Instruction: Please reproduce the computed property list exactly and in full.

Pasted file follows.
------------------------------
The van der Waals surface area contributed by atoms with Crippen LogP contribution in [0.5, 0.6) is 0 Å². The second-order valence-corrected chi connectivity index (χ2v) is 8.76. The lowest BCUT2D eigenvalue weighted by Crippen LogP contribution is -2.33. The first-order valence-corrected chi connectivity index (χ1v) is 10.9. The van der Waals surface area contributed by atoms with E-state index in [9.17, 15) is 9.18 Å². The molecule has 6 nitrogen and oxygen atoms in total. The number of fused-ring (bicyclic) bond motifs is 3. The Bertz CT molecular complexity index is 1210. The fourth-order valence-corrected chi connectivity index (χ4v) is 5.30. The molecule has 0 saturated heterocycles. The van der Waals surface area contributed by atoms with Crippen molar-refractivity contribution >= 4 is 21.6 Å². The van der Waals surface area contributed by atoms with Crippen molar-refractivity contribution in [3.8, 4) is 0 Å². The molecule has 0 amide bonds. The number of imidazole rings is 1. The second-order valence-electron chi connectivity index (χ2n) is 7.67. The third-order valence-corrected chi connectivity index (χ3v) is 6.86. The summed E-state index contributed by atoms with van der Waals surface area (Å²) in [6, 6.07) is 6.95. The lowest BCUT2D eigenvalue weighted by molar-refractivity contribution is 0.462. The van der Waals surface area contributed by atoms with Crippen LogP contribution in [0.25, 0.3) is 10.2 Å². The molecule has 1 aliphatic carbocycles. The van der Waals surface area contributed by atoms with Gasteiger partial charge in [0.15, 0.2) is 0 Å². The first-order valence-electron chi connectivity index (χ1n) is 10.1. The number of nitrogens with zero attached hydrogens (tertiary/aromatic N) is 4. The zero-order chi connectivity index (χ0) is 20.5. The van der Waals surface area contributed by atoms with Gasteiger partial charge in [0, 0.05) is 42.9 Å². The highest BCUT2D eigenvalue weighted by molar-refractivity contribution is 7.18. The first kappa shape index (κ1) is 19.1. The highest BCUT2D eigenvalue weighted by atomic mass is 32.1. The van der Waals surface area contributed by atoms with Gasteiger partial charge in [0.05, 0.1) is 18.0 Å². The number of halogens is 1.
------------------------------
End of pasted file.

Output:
The van der Waals surface area contributed by atoms with Crippen LogP contribution in [0.5, 0.6) is 0 Å². The second-order valence-corrected chi connectivity index (χ2v) is 8.76. The lowest BCUT2D eigenvalue weighted by Crippen LogP contribution is -2.33. The first-order valence-corrected chi connectivity index (χ1v) is 10.9. The van der Waals surface area contributed by atoms with E-state index in [9.17, 15) is 9.18 Å². The molecule has 6 nitrogen and oxygen atoms in total. The number of fused-ring (bicyclic) bond motifs is 3. The Bertz CT molecular complexity index is 1210. The fourth-order valence-corrected chi connectivity index (χ4v) is 5.30. The molecule has 0 saturated heterocycles. The van der Waals surface area contributed by atoms with Crippen molar-refractivity contribution >= 4 is 21.6 Å². The van der Waals surface area contributed by atoms with Crippen molar-refractivity contribution in [3.8, 4) is 0 Å². The molecule has 0 amide bonds. The number of imidazole rings is 1. The second-order valence-electron chi connectivity index (χ2n) is 7.67. The third-order valence-corrected chi connectivity index (χ3v) is 6.86. The summed E-state index contributed by atoms with van der Waals surface area (Å²) in [6, 6.07) is 6.95. The lowest BCUT2D eigenvalue weighted by molar-refractivity contribution is 0.462. The van der Waals surface area contributed by atoms with Crippen LogP contribution in [0.25, 0.3) is 10.2 Å². The molecule has 1 aliphatic carbocycles. The van der Waals surface area contributed by atoms with Gasteiger partial charge in [0.15, 0.2) is 0 Å². The first-order valence-electron chi connectivity index (χ1n) is 10.1. The number of nitrogens with zero attached hydrogens (tertiary/aromatic N) is 4. The zero-order chi connectivity index (χ0) is 20.5. The van der Waals surface area contributed by atoms with Gasteiger partial charge in [0, 0.05) is 42.9 Å². The highest BCUT2D eigenvalue weighted by molar-refractivity contribution is 7.18. The first kappa shape index (κ1) is 19.1. The highest BCUT2D eigenvalue weighted by atomic mass is 32.1. The van der Waals surface area contributed by atoms with Gasteiger partial charge in [0.05, 0.1) is 18.0 Å². The number of halogens is 1.